|(Image from Shape of a Mother, a blog celebrating the bodies of real-life women. |
Warning: Not safe for work.)
We get the idea, somehow, that being a woman is not different than being a man. On your period? No problem. Pop some pills, use whatever trendy new design of tampon is on the market and go dancing, play tennis, hit the mall. In all the ads for female products the goal is that women should never slow down and rest. (and have you ever noticed that in tampon and pad commercials the women are often wearing white leggings or a white skirt?) All this feeds our nagging desire to people-please and that subconscious voice says, "Keep up this pace. Keep up this pace. Keep up this pace." And we do.
In Leviticus 15 we find the levitical laws regarding a woman on her period. She was to separate herself during the whole time of her discharge. This seems unthinkable in our day and age where one day is pretty much the same as another. We don't even observe a sabbath, generally. And yet, I can't help but think how kind the Lord was in writing Leviticus 15. Can you imagine being able to withdraw from duties, to rest, for one week out of every month? Perhaps we would have less breakdowns, anger, depression, and health problems if we gave our bodies and souls regular rest.
“In repentance and rest is your salvation,
in quietness and trust is your strength,
but you would have none of it."
It's good to be good to yourself after bringing a new life into this world.
My midwife consistently preaches a time of rest after birth. She says that many of the female problems that occur later in life (uterine, vaginal and bladder prolapses, digestive problems, hormonal problems, endometriosis, etc.) are a result of being up and around too quickly and doing too much after birth.
I can hear it now......it sounds like my own voice after my first few pregnancies.
But I feel fine! Can't I start my walking/pilates/yoga/weight lifting/zumba/cycling/shopping/gardening, etc?
What's with the six week thing anyway?! I need to be active.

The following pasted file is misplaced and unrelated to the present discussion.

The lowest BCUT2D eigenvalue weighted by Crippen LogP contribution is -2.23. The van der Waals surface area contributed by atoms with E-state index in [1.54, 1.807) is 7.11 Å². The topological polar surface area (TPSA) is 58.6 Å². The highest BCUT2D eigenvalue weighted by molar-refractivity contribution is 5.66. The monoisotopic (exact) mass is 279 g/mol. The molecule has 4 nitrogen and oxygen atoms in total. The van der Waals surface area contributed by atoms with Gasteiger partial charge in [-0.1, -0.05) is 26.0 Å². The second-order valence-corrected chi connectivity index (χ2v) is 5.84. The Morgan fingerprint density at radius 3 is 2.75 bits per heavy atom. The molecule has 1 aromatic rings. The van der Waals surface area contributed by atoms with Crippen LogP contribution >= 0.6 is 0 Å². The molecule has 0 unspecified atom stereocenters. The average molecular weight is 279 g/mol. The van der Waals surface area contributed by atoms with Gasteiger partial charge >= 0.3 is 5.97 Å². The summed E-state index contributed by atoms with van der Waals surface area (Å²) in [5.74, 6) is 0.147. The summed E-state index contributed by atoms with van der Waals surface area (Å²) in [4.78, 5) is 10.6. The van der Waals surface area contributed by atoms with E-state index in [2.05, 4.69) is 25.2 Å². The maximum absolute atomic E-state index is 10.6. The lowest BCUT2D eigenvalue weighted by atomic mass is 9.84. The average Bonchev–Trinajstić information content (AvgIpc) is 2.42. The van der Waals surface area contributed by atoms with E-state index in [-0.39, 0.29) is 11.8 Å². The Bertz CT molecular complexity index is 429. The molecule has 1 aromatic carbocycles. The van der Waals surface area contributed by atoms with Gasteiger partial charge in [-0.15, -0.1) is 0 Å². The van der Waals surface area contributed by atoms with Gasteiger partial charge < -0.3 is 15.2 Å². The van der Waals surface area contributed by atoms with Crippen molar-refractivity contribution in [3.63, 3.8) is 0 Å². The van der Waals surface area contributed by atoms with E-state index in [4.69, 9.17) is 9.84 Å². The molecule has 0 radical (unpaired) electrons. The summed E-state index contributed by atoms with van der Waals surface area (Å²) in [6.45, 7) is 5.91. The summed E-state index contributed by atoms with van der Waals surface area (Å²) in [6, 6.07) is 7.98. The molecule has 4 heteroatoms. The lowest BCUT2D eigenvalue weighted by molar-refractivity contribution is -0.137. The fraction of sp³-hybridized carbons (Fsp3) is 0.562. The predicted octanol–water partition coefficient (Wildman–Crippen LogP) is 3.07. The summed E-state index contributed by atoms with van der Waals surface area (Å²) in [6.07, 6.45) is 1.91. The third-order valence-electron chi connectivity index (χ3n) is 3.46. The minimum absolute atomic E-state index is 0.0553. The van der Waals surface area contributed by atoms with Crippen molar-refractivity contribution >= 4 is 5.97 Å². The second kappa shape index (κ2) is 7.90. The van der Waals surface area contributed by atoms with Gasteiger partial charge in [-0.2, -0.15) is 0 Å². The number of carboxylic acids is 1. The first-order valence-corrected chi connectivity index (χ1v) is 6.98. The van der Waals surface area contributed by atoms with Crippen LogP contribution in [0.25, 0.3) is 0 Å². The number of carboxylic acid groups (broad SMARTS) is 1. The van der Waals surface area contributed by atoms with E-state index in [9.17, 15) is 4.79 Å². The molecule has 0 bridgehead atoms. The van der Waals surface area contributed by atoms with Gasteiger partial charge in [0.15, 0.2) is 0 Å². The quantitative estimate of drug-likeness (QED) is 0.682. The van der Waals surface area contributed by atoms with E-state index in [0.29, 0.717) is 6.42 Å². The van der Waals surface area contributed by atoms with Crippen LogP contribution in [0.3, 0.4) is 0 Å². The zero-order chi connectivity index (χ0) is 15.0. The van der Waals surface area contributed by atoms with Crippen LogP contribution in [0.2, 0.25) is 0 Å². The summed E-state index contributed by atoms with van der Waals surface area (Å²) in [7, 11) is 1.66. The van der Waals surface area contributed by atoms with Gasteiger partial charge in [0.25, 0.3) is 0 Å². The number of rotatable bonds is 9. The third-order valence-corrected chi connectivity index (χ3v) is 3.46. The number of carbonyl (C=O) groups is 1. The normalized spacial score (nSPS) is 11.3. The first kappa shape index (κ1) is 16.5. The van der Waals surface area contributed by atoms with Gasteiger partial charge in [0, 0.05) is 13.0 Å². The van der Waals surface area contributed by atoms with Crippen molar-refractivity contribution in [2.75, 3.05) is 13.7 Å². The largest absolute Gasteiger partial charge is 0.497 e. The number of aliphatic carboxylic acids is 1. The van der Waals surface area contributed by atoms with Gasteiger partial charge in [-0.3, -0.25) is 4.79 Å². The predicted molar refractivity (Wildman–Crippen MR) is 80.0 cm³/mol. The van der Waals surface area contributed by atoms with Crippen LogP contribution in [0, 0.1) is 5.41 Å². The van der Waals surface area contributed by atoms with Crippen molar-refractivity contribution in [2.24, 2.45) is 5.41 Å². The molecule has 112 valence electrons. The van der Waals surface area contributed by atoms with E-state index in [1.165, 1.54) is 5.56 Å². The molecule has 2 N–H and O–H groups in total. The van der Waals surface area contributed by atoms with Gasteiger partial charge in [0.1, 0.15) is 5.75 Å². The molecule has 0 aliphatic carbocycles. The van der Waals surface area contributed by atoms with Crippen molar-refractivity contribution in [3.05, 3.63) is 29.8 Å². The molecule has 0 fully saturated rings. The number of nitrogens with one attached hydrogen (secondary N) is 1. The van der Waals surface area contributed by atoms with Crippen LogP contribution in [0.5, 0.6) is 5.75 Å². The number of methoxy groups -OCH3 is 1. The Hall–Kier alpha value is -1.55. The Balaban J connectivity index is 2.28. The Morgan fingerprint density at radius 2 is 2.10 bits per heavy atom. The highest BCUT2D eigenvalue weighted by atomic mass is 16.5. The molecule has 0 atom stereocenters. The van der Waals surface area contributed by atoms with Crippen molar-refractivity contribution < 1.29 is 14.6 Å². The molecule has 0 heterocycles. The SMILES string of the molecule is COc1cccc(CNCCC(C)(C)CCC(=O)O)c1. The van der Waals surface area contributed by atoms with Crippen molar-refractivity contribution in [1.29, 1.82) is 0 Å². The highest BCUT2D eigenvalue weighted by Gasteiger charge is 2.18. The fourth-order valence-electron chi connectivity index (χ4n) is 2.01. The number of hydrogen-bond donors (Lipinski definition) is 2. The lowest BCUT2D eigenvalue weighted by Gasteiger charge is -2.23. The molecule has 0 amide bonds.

I miss my clothes. I'm ready to look like myself again.
My post-partum bleeding has stopped. So, I'm going to get exercising again.
Involution is a medical term referring to the return of the uterus and cervix to their normal size and position after birth. Your uterus has been at least 40 times larger than its non-pregnant size. It takes time--at least six weeks--for it to completely involute. Even if your stomach has visibly shrunk it does not mean that your uterus is done returning to it's normal size or moving securely back to its normal position. You rush it and you could cause harm to your own body. Maybe not now. But, perhaps years from now. Is getting back into your skinny jeans worth the menopausal crazies later?
Take some time to reorganize your internal organs. Also referred to as, "Wait a second, my stomach doesn't belong up in my lungs."
Joints. The hormonal effects of pregnancy cause joints to soften and expand (that's one way Nature lets that 10 pound baby come out of your 5' 1" frame!). The effects of this can take weeks to completely recover. You must be careful in the postpartum period that you respect your joints and their limitations. You may not fully realize it now, but years from now when your bones ache every time it rains, will it have been worth it that you were in the gym two weeks after your baby was born?
You see, we are just so short-sighted as women. We see these starlets are on the red carpet who are in their designer gowns 3 weeks post-partum and we take it as some sort of cue. Women are supposed to look like that. Women have flat stomachs and peachy tushies. And who stops to count the long-term cost to our bodies--our temples? To top it all off, it's sold as "health." We call it healthy when a woman drops 50 pounds in 4 weeks. Since when would that be considered healthy?
What I'm not saying: I'm not saying sit around, get pudgy, and buy a pair of mom jeans. Stop caring about your appearance and become your own worse nightmare.
In Mongolia the Lying-In time includes, among other things, drinking warm drinks and avoiding cold ones; keeping your head covered--especially your ears so you don't "get wind"; a woman is not to get cold, at all. Warm clothes, layers. During the 40 days, anyone who comes to see mother and/or baby must bring a gift--it's required for the woman's health. (No, I'm not making that up.)
Come to find out, many cultures have a 40-day rule for post-partum women. Koreans have a (kind of) stinky soup to drink. Chinese women can't go out either. Latin American women bind their bellies. Ugandan women shave their heads. In almost all cultures the post-partum woman is treated gently, with respect and honor. She's allowed to rest, nurse her baby and little else. She is usually cared for by other
women in her family or community.
Ladies in your childbearing years, treat your bodies nicely. Don't beat them into submission, love them tenderly back to robust health. Mommies, teach your young daughters to respect their bodies and their cycles. Women past your childbearing years, help those of us in the thick of things. Help us carry the load and don't let us overdo it.